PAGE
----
This is particularly prevalent amongst women.

How to train for fat-burning and gain muscle

Leaving this aside, the most important part of this process of losing fat is gaining muscle.

Therefore, strength training, with your own body weight and load progression, and well programmed (intensity, volume, frequency), is vital if we want to also lose fat and improve our body composition.

In a study carried out with 2 groups of people with the same low calorie diet program, one carrying out only cardiovascular training and the second, strength training, the results were as follows:

  • The group that only carried out cardiovascular training lost more weight, measured on a scale (the number).
  • But, as we’ve already said, what is relevant is the change in body composition, and in this case, they did lose fat, but also muscle mass, which is why, on the scales, the number-weight was lower than in the group that only carried out strength training.

In both groups, fat mass loss was similar.

Muscle is not only an active element, but it forms a fundamental part of the hormonal system – hence the importance of strength training – due to the metabolic and hormonal adaptations it provokes in our body: testosterone production, protein synthesis, growth hormone, and an endless number of chemical and metabolic reactions that affect the behaviour of the rest of our body’s systems…

The role of muscle goes infinitely further than you might think.

What Exercises and Routines should you do?

Given the above, the training we should carry out to gain muscle and lose fat should prioritise strength training in combination with cardiovascular training sessions at different intensities.

The selection of exercises plays an important role, and those that involve greater muscle mass in each movement will involve a greater energy cost, and therefore an increase in the calories used to perform these exercises.

Multi-joint exercises such as: squats, deadlifts, rowing and pull-ups (inverted, traditional pull-ups), push-ups, lunges, combined movements such as the squat jump… will all help us to improve and gain muscle mass while at the same time increase the energy expenditure during execution of the exercise.

Rest times, as well as the total volume of training, will also be key to the process of hormonal and metabolic change that occurs with strength training and the building and/or improvement of muscle mass.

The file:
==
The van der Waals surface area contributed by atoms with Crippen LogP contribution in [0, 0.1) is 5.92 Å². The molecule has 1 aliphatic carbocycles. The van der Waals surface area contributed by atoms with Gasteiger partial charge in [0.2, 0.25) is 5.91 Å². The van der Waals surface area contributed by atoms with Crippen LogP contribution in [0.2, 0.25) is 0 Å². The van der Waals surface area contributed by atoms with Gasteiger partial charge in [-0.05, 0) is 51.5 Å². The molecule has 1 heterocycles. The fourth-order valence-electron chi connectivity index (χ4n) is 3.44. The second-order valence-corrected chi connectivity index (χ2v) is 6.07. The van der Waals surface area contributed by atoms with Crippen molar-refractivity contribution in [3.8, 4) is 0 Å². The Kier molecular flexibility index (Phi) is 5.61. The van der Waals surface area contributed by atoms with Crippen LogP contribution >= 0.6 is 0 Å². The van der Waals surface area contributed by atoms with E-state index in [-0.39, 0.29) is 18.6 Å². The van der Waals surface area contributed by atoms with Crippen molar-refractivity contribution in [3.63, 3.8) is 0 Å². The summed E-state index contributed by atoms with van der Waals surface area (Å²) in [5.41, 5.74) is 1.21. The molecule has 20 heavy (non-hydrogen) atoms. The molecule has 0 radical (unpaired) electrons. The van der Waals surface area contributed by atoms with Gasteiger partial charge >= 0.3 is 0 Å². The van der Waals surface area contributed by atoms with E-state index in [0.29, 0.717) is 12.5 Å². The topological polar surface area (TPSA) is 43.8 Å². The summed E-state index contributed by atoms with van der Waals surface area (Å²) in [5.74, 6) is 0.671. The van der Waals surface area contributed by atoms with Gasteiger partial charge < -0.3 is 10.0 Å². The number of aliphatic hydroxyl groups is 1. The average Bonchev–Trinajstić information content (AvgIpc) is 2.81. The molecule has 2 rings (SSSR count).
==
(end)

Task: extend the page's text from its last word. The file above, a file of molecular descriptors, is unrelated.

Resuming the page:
Full Body routines are a good strategy to include exercises of different muscle groups in the same session, optimising the total time of the session. In addition to being a more varied and less boring training; which is great for people just starting out training.

We have several such routines on our blog: go now.

What about cardio?

On the other hand, cardiovascular training must also be taken into account in order to generate other types of adaptations, not only at the level of improvement in cardio-respiratory capacity, pulmonary ventilation, etc, but also to train the metabolic pathways (energy substrates depending on the type of exercise and intensity).

Cardio workout for fat-burning and gain muscle

Combine longer light-moderate cardio sessions with shorter, more intense cardiovascular work sessions (e.g., HIIT).

This way, you’ll ensure a good training programme to improve and gain muscle mass while also improving body composition and the functional state of our body.

Exercise routine to gain muscle and lose fat

A simple programme would be, for example:

  • 3 days of strength training per week on non-consecutive days: one Full Body session, one lower body training session, one upper body training session.
  • 2-3 days of cardiovascular training: alternating longer sessions (30-60 minutes) with a low-moderate intensity, 1 day of training in shorter high-intensity intervals.
Including functional movements will also help us in our daily lives.

On our Youtube channel, you’ll find different training sessions oriented towards either strength training or cardiovascular training.

According to the basic scheme above, you can alternate between one type of session and another.

Remember that rest is another of the main actors in the fat loss process.

The quality of your sleep and your stress management will directly affect hormone regulation and therefore may impede the fat loss you’re looking for.

Bibliographic Sources:

  1. Barakat, Christopher MS, ATC, CISSN1; Pearson, Jeremy MS1; Escalante, Guillermo DSc, MBA, ATC, CSCS, CISSN2; Campbell, Bill PhD, CSCS, FISSN3; De Souza, Eduardo O. PhD1 (2020). Body Recomposition: Can Trained Individuals Build Muscle and Lose Fat at the Same Time?
  2. Bryner RW, Ullrich IH, Sauers J, Donley D, Hornsby G, Kolar M, Yeater R. (1999). Effects of resistance vs. aerobic training combined with an 800 calorie liquid diet on lean body mass and resting metabolic rate.
  3. Gregory Haff, G; Travis Tripplet, N; Principios del Entrenamiento de Fuerza ay del Acondicionamiento Físico.Pags.65-87, 2018, Paidotribo.

Related Entries

  • What Foods Help Build Muscle and Gain Weight? We’ve made this list for you.
  • Sometimes, despite eating healthy, you don’t lose weight. Amongst others, these.
  • All about Strength Training for beginners, click here.
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About Isabel del Barrio
Isabel del Barrio
Isabel del Barrio really loves sport, demonstrating it from a very young age and sharing her enthusiasm and knowledge to this day